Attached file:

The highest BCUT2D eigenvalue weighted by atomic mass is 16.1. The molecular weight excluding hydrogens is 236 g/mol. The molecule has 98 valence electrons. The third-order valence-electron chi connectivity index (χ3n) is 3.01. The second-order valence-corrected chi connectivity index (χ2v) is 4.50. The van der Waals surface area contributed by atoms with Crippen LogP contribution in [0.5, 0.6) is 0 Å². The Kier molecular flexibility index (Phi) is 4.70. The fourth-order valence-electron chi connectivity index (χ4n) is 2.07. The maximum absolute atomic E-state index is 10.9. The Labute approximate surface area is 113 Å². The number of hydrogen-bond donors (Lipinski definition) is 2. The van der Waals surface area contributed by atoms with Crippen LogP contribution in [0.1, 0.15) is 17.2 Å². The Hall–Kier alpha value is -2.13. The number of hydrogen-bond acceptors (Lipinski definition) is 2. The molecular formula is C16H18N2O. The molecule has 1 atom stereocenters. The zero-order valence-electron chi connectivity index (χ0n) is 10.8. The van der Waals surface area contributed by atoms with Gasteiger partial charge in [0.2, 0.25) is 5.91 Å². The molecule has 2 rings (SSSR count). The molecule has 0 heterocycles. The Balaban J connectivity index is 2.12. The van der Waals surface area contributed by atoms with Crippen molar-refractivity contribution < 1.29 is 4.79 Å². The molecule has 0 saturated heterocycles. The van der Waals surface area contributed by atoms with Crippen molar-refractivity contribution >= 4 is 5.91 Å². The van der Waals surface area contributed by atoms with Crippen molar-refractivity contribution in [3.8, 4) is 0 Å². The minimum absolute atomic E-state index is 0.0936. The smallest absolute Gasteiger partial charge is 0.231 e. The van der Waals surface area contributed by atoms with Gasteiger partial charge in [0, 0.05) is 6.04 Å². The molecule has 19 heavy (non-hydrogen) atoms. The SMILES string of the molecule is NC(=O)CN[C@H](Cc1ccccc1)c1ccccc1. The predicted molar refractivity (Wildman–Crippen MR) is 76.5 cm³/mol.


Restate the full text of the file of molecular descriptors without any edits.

The highest BCUT2D eigenvalue weighted by atomic mass is 16.1. The molecular weight excluding hydrogens is 236 g/mol. The molecule has 98 valence electrons. The third-order valence-electron chi connectivity index (χ3n) is 3.01. The second-order valence-corrected chi connectivity index (χ2v) is 4.50. The van der Waals surface area contributed by atoms with Crippen LogP contribution in [0.5, 0.6) is 0 Å². The Kier molecular flexibility index (Phi) is 4.70. The fourth-order valence-electron chi connectivity index (χ4n) is 2.07. The maximum absolute atomic E-state index is 10.9. The Labute approximate surface area is 113 Å². The number of hydrogen-bond donors (Lipinski definition) is 2. The van der Waals surface area contributed by atoms with Crippen LogP contribution in [0.1, 0.15) is 17.2 Å². The Hall–Kier alpha value is -2.13. The number of hydrogen-bond acceptors (Lipinski definition) is 2. The molecular formula is C16H18N2O. The molecule has 1 atom stereocenters. The zero-order valence-electron chi connectivity index (χ0n) is 10.8. The van der Waals surface area contributed by atoms with Gasteiger partial charge in [0.2, 0.25) is 5.91 Å². The molecule has 2 rings (SSSR count). The molecule has 0 heterocycles. The Balaban J connectivity index is 2.12. The van der Waals surface area contributed by atoms with Crippen molar-refractivity contribution < 1.29 is 4.79 Å². The molecule has 0 saturated heterocycles. The van der Waals surface area contributed by atoms with Crippen molar-refractivity contribution >= 4 is 5.91 Å². The van der Waals surface area contributed by atoms with Crippen molar-refractivity contribution in [3.8, 4) is 0 Å². The minimum absolute atomic E-state index is 0.0936. The smallest absolute Gasteiger partial charge is 0.231 e. The van der Waals surface area contributed by atoms with Gasteiger partial charge in [0, 0.05) is 6.04 Å². The molecule has 19 heavy (non-hydrogen) atoms. The SMILES string of the molecule is NC(=O)CN[C@H](Cc1ccccc1)c1ccccc1. The predicted molar refractivity (Wildman–Crippen MR) is 76.5 cm³/mol.